Leaked Google Concept Video Shows “Ledger” Of User Behavior Used To Manipulate Your Decisions

The Verge/Google

Madison Dapcevich 18 May 2018, 23:05

A leaked internal concept video from Google provides an unsettling look into the dystopian future the company could achieve if it kept a ledger of human behavior and used it to manipulate your decisions and those of future generations.

Created in 2016 by Nick Foster, the head of design at X and co-founder of the Near Future Laboratory, the 9-minute video uses the field of Lamarckian epigenetics as a metaphor for how Google could store current users’ behavioral activity data in a ledger to push the company’s values, offer services and products, and basically dictate the behavior of entire populations.

Generally dismissed, Lamarckian epigenetics holds that lifeforms acquire information from their environment and pass it on in their genes. If we look at the way we use our phones as a representation of who we are, a global ledger of profiles that includes data on “actions, decisions, preferences, movement, and relationships” could be passed on to other users much like genetic information. This information could be sequenced much like the human genome, making “increasingly accurate predictions about decisions and future behaviors."

The video shows Google prompting users to select a life goal, then guiding them toward it with every interaction going forward. The Verge/Google

Taking a multigenerational approach, the video says these data trails have the ability to survive beyond the limits of our lives to benefit future generations.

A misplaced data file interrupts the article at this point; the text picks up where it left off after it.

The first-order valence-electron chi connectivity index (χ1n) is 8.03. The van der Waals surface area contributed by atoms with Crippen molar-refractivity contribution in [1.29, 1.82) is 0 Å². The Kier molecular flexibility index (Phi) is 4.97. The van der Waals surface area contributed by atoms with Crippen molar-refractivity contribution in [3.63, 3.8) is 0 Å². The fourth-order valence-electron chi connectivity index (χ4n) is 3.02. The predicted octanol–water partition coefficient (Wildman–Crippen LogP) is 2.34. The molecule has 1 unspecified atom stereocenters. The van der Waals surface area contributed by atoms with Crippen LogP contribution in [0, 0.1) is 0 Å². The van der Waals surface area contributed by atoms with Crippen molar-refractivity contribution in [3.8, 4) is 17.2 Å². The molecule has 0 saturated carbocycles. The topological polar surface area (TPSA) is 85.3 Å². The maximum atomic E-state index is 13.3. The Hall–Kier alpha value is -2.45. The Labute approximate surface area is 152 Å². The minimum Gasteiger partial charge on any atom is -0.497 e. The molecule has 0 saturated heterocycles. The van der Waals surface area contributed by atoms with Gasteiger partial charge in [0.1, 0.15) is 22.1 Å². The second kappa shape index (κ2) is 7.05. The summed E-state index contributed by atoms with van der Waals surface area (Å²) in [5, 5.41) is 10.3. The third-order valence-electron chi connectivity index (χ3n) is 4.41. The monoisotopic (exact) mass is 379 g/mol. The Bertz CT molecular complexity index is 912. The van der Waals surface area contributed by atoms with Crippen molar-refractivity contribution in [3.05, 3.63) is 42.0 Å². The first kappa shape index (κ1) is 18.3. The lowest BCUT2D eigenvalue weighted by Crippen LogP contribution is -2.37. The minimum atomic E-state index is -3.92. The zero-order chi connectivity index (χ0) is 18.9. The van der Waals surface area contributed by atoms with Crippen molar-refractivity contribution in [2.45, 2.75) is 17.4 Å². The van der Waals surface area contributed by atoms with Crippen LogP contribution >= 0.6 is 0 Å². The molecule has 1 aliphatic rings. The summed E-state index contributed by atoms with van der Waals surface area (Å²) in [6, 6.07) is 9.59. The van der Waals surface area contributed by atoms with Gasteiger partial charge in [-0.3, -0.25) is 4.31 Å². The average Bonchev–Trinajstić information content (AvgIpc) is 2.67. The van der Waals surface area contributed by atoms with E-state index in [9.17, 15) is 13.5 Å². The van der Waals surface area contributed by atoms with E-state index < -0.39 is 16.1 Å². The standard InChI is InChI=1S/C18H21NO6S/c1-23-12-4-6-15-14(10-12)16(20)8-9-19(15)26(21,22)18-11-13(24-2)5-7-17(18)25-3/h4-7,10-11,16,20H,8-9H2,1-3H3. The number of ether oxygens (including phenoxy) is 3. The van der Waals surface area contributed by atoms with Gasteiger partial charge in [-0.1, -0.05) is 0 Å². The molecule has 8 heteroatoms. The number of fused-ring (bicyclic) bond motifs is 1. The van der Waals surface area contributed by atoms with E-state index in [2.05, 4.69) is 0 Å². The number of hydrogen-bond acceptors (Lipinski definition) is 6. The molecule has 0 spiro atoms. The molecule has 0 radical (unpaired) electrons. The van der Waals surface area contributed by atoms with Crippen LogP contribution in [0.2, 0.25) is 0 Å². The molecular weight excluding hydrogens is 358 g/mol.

The ledger has the potential to do more than suggest ways to be healthier or shop more health-consciously. Because it operates via a constant stream of data, Foster says it could use its self-learning capabilities to “plug gaps in its knowledge and refine its model of human behavior”. That extends beyond just you or me and, he says, could reach all of humanity. In fact, the ledger could become so self-informed that it goes beyond suggesting products and starts to propose and build 3D-printed objects it believes you might need.

The program's name is a nod to Richard Dawkin's 1976 book The Selfish Gene. The Verge/Google

While the video doesn’t address privacy concerns or potentially negative impacts, it does suggest that the program would provide a “species-level understanding of complex issues such as depression, health and poverty.”

Let’s be clear here: This is a concept video meant to provoke discussion. An X spokesperson speaking to The Verge confirmed that “it’s not related to any current or future products.” That being said, it offers a glimpse into the types of conversations the company might be having, and it aligns with many of Google’s existing products that use AI, for example, suggesting routes in Google Maps, organizing albums in Google Photos, and even composing automated emails in Gmail. 

[H/T: The Verge

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